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St Mary, Harkstead, Suffolk

(51°58′22″N, 1°11′34″E)
TM 194 353
pre-1974 traditional (England and Wales) Suffolk
now Suffolk
  • Ron Baxter

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Feature Sets

Harkstead stands on the N bank of the Stour estuary, 5 miles W of its mouth at Harwich harbour and 6½ miles S of Ipswich. The village stands above Holbrook Bay in mostly arable farmland with some pasture and woodland. The church is 0.4 miles to the E of the village centre with Harkstead Hall Farm to its E. St Mary’s comprises a nave with a S aisle and S porch, chancel with N vestry and W tower. The N wall of the nave is 12thc. with two lancets, refaced on the exterior and a blocked 12thc. doorway. The masonry here is of septaria. Inside, the arch of the easternmost of the 12thc. windows has a 13thc. narrative wall painting. A brown septaria S aisle was added to the 12thc. nave around 1300. The three bay arcade and cusped Y-tracery aisle windows indicate this period, although the windows themselves were renewed in 1875. The S doorway and its porch are of the same campaign. In the 15thc. the aisle was extended E to form a short chapel alongside the chancel. Here the windows are Perpendicular. The chancel itself was rebuilt in 1867, with a knapped flint facing. It has no chancel arch, although there are coloured marble shafts supporting the westernmost roof truss, and its furnishings are all of the 19thc., although it retains a beautiful 14thc. Easter Sepulchre on the N side. The tower is 15thc. with characteristic W window and bell-openings, and a plinth with tracery and quatrefoil reliefs. It is constructed of a mixture of flints, septaria, ashlar, pebbles and brick or tile, and its brick battlemented parapet may be 18thc. Some idea of the extent to which the church has been restored may be gained from the etching of 1846 by Henry Davy. This shows a view from the SE, and all the visible windows of the S aisle, chapel and chancel lacked tracery, as did the tower bell-openings which had been blocked with brick. The first restoration, in 1867 by W. Slater and R. H. Carpenter of London, involved the rebuilding of the chancel in knapped flint with Ancaster stone dressings in a style of c.1270-1310. The remainder of the church was restored the same firm’s designs in 1875. The 12thc. N windows and doorway and the 13thc. wall paintings were revealed at that time, and tracery was added to the aisle windows. The nave and aisle were re-roofed at this time, the porch restored and the vestry added. The only feature recorded here is the N doorway.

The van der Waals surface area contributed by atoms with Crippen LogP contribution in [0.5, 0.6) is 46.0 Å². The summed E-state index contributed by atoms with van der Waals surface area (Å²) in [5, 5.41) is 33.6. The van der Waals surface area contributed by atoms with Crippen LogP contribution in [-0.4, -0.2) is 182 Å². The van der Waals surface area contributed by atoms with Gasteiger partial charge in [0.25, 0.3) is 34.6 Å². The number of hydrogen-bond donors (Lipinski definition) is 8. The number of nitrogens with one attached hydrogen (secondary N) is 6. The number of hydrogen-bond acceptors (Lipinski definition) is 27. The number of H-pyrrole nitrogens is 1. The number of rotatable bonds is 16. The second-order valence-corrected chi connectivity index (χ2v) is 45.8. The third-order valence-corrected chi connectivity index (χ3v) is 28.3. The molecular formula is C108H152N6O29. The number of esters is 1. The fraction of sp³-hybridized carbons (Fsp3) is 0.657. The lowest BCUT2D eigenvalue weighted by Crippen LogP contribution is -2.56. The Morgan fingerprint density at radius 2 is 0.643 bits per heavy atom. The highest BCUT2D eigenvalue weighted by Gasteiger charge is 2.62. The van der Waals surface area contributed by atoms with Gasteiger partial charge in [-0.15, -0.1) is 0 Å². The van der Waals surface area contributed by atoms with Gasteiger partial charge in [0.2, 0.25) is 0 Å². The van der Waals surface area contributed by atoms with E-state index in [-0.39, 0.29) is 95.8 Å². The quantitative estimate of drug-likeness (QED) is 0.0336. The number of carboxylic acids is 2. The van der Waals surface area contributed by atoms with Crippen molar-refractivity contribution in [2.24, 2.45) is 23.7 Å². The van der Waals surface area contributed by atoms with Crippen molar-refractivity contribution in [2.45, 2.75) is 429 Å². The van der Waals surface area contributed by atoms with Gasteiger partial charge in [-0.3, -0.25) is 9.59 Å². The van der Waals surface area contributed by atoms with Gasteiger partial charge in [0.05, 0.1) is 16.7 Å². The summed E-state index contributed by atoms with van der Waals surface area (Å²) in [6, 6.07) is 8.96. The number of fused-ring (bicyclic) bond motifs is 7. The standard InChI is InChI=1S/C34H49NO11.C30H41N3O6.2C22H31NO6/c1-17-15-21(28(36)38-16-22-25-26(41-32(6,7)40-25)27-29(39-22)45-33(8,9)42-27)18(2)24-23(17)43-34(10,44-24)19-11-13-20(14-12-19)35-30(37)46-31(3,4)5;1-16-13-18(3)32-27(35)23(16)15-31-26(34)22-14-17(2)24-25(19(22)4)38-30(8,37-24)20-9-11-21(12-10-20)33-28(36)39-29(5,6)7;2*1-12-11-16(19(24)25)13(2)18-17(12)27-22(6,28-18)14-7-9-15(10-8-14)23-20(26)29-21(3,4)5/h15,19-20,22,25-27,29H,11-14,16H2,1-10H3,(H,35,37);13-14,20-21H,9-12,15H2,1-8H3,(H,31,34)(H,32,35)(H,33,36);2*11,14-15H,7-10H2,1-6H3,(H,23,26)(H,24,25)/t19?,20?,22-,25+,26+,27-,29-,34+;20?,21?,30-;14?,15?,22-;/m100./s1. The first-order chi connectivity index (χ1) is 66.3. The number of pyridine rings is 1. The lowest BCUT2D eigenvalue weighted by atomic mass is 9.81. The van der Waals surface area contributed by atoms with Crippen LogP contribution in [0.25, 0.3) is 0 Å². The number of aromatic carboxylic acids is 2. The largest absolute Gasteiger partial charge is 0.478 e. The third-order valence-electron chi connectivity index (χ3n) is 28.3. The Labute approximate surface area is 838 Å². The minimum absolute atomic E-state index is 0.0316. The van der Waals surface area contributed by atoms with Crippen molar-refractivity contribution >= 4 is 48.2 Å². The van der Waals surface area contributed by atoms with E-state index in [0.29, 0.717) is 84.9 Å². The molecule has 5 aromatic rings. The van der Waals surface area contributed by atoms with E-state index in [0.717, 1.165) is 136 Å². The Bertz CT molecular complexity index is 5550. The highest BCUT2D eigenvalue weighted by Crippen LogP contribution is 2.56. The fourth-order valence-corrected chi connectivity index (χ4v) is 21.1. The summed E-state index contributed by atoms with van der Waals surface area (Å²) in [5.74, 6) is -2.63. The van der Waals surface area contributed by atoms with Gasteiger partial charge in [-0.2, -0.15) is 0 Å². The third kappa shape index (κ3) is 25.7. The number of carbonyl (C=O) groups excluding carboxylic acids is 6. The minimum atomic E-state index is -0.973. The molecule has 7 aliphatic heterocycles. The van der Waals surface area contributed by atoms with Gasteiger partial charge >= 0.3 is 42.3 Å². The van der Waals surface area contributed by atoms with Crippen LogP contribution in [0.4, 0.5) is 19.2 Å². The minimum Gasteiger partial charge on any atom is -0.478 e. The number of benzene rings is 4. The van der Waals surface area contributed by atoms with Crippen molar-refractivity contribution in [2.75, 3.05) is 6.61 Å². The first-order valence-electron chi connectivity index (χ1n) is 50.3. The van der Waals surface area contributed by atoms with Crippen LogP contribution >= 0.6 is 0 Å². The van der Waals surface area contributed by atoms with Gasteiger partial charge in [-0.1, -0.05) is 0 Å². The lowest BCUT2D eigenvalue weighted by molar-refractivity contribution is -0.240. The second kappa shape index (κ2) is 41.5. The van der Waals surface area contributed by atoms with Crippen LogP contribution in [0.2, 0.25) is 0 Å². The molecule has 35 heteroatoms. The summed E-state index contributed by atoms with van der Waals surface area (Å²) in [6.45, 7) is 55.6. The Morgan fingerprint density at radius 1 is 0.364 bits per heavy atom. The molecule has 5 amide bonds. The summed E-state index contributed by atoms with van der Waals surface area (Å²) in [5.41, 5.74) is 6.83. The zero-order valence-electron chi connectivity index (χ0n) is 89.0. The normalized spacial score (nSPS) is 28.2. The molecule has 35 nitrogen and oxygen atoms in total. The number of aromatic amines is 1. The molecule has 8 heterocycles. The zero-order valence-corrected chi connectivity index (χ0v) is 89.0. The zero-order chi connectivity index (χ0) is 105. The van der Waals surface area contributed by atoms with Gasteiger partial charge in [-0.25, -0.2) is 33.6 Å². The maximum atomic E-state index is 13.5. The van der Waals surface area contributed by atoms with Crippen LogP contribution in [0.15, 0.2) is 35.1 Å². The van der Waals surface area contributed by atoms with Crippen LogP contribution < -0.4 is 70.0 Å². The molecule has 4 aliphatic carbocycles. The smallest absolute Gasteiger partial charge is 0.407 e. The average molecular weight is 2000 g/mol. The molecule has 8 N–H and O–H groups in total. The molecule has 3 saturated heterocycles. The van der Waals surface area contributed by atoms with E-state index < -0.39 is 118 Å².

King Harold held land in Harkstead in 1066 with 5 carucates of ploughland as a berewick of Brightlingsea (Essex). There were 4 acres of meadow and a church. In 1086 this was held by Peter of Volognes for King William. Second, Eadgifu the Fair held 7 carucates of ploughland as a manor before the Conquest, with 8 acres of meadow, woodland for 30 pigs, a mill and a church with 24 acres. This manor was held by the Countess of Aumale in 1086. Finally, Aelfric held 30 acres of ploughland and half an acre of meadow as a manor in 1066. This was held by Robert Gernon in 1086. There were thus two churches here in 1086, and one of them must be St Mary’s.

Benefice of Chelmondiston and Erwarton with Harkstead.


Exterior Features



See above.

H. M. Cautley, Suffolk Churches and their Treasures. London 1937, 267.
D. P. Mortlock, The Popular Guide to Suffolk Churches: 3 E Suffolk. Cambridge 1992.
N. Pevsner, The Buildings of England: Suffolk. Harmondsworth 1961, rev. E. Radcliffe 1975, 249-50.
R. Tricker, Church Guide: St Mary’s Harkstead. 1989 (new ed. 1999).